There’s one entirely new chapter – on research design – and the chapters on digital methods, making images as research data and engaging non-academic audiences have been completely rewritten. Several of the other chapters have been heavily revised and the rest refreshed, while the chapter on pyschoanalytic methods has been moved to the book’s website.

I’d like to thank the folk who contributed generous endorsements of the new edition. I do hope the book continues to be useful, as they suggest it will. This one really will have to be the final edition though – not least because the archive from which I’ve sourced all the front covers doesn’t seem to have any more appropriate photographs for me to use…

apocalypse lite

I was looking for something new to read in one of my favourite genres, the post-apocalypse life-after-zombies/killer-flu/climate-revenge novel, and found The Survivors: Pandemic by Alex Burns on Amazon. 4.5 stars from 303 reviews, and only £2.49: bingo.

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It was certainly an easy read. The story bowls along. Killer virus hits; heroine in the city copes for a bit, despite finding best friend and hubbie dead; escapes the city with said best friend’s dog and her own neice (having found sister and hubbie dead); arrives at mum’s farm; gets into self-sufficient life with co-operative neighbours. The sequel – flagged in the novel as a grimmer experience – hasn’t yet materialised as far as I can see.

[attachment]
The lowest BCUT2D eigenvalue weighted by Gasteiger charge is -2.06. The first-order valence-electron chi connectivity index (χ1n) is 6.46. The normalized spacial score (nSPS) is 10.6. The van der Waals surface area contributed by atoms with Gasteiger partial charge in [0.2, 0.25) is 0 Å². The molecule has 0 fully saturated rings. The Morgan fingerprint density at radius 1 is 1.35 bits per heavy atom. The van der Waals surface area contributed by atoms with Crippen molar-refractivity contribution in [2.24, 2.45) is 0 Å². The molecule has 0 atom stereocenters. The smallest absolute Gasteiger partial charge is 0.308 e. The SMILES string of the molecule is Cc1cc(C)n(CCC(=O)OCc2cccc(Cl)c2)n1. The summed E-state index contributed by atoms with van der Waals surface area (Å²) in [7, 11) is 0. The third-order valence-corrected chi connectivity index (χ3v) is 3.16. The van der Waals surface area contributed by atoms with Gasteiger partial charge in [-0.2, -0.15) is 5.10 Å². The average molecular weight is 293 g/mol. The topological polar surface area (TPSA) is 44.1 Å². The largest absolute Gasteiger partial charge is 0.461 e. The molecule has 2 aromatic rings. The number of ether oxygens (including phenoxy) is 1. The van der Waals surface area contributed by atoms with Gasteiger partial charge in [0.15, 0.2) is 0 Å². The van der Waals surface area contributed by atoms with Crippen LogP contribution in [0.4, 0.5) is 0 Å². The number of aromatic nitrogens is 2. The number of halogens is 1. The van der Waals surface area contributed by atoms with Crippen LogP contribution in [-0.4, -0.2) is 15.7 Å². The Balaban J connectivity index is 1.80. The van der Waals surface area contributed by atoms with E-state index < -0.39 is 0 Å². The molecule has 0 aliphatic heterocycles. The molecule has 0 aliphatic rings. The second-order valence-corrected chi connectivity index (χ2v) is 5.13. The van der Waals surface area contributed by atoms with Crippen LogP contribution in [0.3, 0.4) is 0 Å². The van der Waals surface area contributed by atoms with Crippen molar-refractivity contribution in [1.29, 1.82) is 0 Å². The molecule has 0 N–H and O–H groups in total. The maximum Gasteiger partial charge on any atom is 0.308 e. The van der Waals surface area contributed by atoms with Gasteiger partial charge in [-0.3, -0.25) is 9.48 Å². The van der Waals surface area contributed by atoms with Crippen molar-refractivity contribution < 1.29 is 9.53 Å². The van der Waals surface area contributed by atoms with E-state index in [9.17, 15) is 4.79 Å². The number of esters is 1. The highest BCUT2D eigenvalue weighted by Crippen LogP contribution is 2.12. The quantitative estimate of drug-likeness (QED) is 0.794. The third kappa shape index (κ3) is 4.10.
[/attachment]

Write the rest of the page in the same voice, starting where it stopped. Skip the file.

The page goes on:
But.. the apocalypse in The Survivors is weirdly thin. The heroine has a good job (though we’re never told what it is), and her immediate reaction to the end of the world as we know it is to miss grocery deliveries. She has a lovely fiancee and an adoring cat, which are given pretty much equal attention (until her best friend’s dog makes it a threesome). Lovely fiancee gets and sends cute messages, but sadly is stuck in Canada for the duration. You know she’s missing him because she says so. You know she’s grieving because she cries a lot. The fact that her brother and his partner are doctors who left their hospital jobs as soon as the bodies started piling up and went to hide in a country cottage before heading back to their mum’s smallholding, is never discussed as anything like a moral dilemma – it’s just great that they eventually end up at mum’s with the heroine. Mum, by the way, has worried about post-apocalypse life-after-zombies/killer-flu/climate-revenge for decades, and as a result has a self-sufficient smallholding with solar power and water supply: very handy. The possibility that having a mum constantly preparing for the end of the world might have bit of a negative impact on her children isn’t addressed. Instead, it turns out to be very convenient given that the apocalypse has in fact arrived.